Pre-foaling I have a straw lined yard that I lock my girls in at night then let them out to graze during the day. I'd made sure there were no gaps or wholes that foaly could slip through accidentaly. Feather of course decided to foal at 9am, 1 1/2 hour after I 'd let her out.
I have two paddocks so for the first day Faith had to spend it away from Feather and Glory so that Feather wasn't spending all her time shooing her away and had time to bond. That night I brought them all up to their yards so that they had indirect contact with each other and in the morning they went out together. I only did this as I observed how Feather was reacting, very protective, and Faith was being quite respective of Feather. I would check on the all, each hour.
As for weaning I have only used the complete seperation technique, I tend to leave baby where they are, in Glory's case she will have faith for companionship, Feather will go to my neighbours house with her horses as company. They will be out of earshot and sight of each other.
Yes, the best (IMO) and easiest is to keep them out of earshot, but IMO the most necessary is to keep them out of sight of each other. Both mares and foals have been known to injure themselves trying to get back to each other if they see each other when they can see each other. The dam will usually be the one to first stop "crying" or "screaming" for her baby. The foal usually takes a little longer. This is expecially true if they can't see each other. IMO it is kinder to make it quick instead of drawing it out. I am afaid that a double fence is a disaster waiting to happen. It would be much better to put the foal in a small enclosure with a buddy of some sort. Often we use "babysitter" geldings if we don't have 2 or more foals weaned at the same time. And put the dam as far away as possible on your acreage. Or, if you have a friend that you can take your dam to for a couple of weeks. Once fully weaned, they can be put back in the same pasture.
You can wait longer than 3-5 months to wean if you desire. But after 3 months the mares milk starts losing nutritional value and they are suckling more for "emotional" reasons than for nutrition. It is very easy now with our technicology to make completely nutritional feeds for foals. I had an orphan foal, dam died from uterine prolapse. He was bottle fed for 3 months on formula and slowly switched over to nutrina's Mare and Foal feed. He is now 2.5 years old and almost 16 hands! He is a tank, and he was never on his mother. So, I'd say that his nutritional needs were met. :D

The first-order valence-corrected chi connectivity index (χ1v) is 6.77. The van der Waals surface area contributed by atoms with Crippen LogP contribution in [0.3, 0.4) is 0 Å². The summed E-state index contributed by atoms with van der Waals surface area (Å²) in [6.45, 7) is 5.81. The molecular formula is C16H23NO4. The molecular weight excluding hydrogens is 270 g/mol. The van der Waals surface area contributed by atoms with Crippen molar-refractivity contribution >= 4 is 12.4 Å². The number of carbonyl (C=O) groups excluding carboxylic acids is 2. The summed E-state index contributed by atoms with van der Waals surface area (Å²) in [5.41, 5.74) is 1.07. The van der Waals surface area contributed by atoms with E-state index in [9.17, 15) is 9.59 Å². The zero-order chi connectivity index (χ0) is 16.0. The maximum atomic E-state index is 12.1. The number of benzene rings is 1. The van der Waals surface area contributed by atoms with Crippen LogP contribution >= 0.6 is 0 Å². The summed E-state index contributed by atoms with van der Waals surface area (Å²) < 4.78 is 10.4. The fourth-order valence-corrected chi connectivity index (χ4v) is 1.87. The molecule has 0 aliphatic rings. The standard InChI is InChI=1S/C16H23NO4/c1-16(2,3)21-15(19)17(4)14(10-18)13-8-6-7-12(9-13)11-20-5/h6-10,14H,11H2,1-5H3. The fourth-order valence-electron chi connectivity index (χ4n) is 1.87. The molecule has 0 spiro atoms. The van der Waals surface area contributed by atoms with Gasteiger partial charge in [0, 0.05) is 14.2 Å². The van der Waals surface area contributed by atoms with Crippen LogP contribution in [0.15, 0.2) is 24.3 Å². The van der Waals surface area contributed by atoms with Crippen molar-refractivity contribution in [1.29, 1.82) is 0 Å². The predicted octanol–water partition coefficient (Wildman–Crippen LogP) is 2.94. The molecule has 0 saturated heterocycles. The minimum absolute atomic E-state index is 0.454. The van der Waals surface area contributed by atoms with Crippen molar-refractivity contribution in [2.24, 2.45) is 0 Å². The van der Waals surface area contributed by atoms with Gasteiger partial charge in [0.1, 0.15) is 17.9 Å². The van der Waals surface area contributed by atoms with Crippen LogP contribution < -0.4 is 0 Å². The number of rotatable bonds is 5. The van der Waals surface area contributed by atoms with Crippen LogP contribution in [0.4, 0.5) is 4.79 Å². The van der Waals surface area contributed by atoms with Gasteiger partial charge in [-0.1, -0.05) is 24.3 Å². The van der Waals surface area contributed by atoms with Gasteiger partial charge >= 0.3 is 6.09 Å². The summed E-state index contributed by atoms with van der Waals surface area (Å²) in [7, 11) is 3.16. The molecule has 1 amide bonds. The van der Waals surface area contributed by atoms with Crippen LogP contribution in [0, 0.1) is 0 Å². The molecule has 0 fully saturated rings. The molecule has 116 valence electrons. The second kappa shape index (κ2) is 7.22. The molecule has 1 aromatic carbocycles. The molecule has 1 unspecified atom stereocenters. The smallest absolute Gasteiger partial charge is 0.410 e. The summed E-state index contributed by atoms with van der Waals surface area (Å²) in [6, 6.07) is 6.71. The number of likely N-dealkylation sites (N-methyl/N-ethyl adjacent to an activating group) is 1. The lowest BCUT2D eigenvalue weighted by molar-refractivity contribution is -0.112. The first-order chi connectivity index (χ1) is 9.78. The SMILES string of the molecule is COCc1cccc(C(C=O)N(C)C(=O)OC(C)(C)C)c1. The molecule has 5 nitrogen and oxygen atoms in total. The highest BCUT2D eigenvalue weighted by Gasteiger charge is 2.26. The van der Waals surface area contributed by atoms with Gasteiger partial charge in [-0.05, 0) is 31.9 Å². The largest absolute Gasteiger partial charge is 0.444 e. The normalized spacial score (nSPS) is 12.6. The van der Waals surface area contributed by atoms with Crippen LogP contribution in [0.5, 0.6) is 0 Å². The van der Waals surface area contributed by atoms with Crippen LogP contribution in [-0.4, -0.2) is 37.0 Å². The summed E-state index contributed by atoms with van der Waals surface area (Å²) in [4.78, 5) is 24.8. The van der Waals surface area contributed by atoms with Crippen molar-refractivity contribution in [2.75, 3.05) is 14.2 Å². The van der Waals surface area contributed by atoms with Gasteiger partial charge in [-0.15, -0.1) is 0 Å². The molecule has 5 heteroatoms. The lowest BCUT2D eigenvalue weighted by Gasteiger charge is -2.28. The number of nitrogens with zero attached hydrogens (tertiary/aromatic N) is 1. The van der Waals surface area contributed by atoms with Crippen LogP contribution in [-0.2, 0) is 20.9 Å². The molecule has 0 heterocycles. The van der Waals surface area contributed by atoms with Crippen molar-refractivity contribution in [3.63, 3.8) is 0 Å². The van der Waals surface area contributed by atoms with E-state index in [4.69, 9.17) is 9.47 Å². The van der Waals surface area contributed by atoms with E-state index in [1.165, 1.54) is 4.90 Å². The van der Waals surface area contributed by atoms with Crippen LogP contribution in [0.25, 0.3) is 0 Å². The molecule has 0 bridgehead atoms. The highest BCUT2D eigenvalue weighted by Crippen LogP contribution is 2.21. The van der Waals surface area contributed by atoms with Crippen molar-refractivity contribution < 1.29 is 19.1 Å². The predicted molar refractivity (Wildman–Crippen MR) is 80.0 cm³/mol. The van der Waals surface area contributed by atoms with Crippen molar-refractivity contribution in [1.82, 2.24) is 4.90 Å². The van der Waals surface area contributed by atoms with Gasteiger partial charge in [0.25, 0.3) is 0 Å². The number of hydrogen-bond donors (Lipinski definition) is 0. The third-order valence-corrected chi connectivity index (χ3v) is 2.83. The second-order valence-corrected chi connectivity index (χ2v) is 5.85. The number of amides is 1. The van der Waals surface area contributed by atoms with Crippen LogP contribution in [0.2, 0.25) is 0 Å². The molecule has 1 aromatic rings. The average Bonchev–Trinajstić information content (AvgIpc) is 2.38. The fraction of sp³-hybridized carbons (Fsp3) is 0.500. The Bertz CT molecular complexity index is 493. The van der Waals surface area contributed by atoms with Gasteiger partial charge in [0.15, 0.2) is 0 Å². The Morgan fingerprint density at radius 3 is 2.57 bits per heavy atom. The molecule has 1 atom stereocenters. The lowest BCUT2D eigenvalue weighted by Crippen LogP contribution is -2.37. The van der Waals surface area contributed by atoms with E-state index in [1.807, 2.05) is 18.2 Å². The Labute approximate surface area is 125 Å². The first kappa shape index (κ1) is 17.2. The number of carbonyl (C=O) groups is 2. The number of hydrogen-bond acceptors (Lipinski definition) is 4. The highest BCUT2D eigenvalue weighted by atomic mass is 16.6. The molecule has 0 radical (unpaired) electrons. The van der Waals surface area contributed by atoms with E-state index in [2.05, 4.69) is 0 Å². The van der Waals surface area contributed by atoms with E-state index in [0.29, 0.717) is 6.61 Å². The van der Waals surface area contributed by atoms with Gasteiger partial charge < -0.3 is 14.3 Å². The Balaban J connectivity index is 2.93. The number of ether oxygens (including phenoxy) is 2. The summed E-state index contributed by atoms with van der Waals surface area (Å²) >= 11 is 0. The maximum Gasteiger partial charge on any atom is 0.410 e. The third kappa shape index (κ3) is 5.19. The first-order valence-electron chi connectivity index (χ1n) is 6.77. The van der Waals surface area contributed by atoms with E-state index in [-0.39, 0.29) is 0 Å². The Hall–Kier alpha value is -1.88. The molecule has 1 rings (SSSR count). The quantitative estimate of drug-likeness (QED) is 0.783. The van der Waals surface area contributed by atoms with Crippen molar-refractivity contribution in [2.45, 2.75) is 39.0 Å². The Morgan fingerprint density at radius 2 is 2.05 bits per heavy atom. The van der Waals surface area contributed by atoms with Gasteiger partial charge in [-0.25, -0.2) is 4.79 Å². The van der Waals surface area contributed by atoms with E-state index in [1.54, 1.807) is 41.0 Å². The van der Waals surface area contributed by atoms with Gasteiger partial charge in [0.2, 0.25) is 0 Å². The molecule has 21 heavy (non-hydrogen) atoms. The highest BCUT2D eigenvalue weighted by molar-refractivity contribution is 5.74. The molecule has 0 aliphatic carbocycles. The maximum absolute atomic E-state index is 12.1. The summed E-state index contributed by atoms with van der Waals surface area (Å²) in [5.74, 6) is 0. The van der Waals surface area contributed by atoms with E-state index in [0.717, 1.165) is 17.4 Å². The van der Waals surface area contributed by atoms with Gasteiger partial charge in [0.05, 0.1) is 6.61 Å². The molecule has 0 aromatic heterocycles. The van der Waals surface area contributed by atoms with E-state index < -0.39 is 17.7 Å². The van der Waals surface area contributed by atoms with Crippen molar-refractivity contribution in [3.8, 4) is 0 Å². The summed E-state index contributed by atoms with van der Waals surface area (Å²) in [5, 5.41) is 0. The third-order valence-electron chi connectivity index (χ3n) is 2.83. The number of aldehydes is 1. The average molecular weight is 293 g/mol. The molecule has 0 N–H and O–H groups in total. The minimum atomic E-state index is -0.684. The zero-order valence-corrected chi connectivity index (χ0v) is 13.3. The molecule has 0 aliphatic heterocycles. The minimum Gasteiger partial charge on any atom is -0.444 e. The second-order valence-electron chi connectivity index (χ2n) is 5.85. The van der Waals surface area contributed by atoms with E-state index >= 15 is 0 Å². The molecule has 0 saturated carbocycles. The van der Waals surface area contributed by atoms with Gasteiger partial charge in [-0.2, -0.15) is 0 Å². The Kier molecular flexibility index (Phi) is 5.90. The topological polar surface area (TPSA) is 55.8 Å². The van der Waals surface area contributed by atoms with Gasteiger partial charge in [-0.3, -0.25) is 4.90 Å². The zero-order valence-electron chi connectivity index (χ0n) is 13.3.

Thanks TxHorsemom for letting me know about the double fence issue. I will check with my neighbor about keeping mom there with her horses for a while during weaning. She knows the horses well, so that should be nicer for her.
Just out of curiosity, has anyone heard of "Eezy Wean" (sp?)...a device to go on mare that discourages mare and foal from nursing. It is supposed to allow for gradual weaning, without separating. I read about it somewhere...Is this bogus??
Further input on working with mare during/after pregnancy? advantages? disadvantages?
Must dos for imprinting?
Other pregnancy/baby must dos??
I am so excited about it :)
You can continue to work with a mare during pregnancy doing anything that she is already conditioned to do. I usually give them a break the last 2 months though and only do light hacking, bareback if anything at all.
I usually don't do anything with my mares right after they foal until the baby is weaned. It's hard on me, but it can upset the mare if she is seperated from her baby. Besides, I like to give them time to just be a "mom". :D
I have heard of a devise for weaning, but I have never tried it. I am skeptical as to whether or not it works. As I said before I personally feel that the abrupt weaning is the best method. But I am sure that there are others that work too.
For Imprinting, it is best (easiest) if you can start it immediately after birth, starting with drying off with a towel. Just touch him all over, in the nose, mouth tough and "tap" the feet with your hand (to get him used to the sensation of a farrier) Don't have real long sessions. A couple of 10-15min sessions are much better.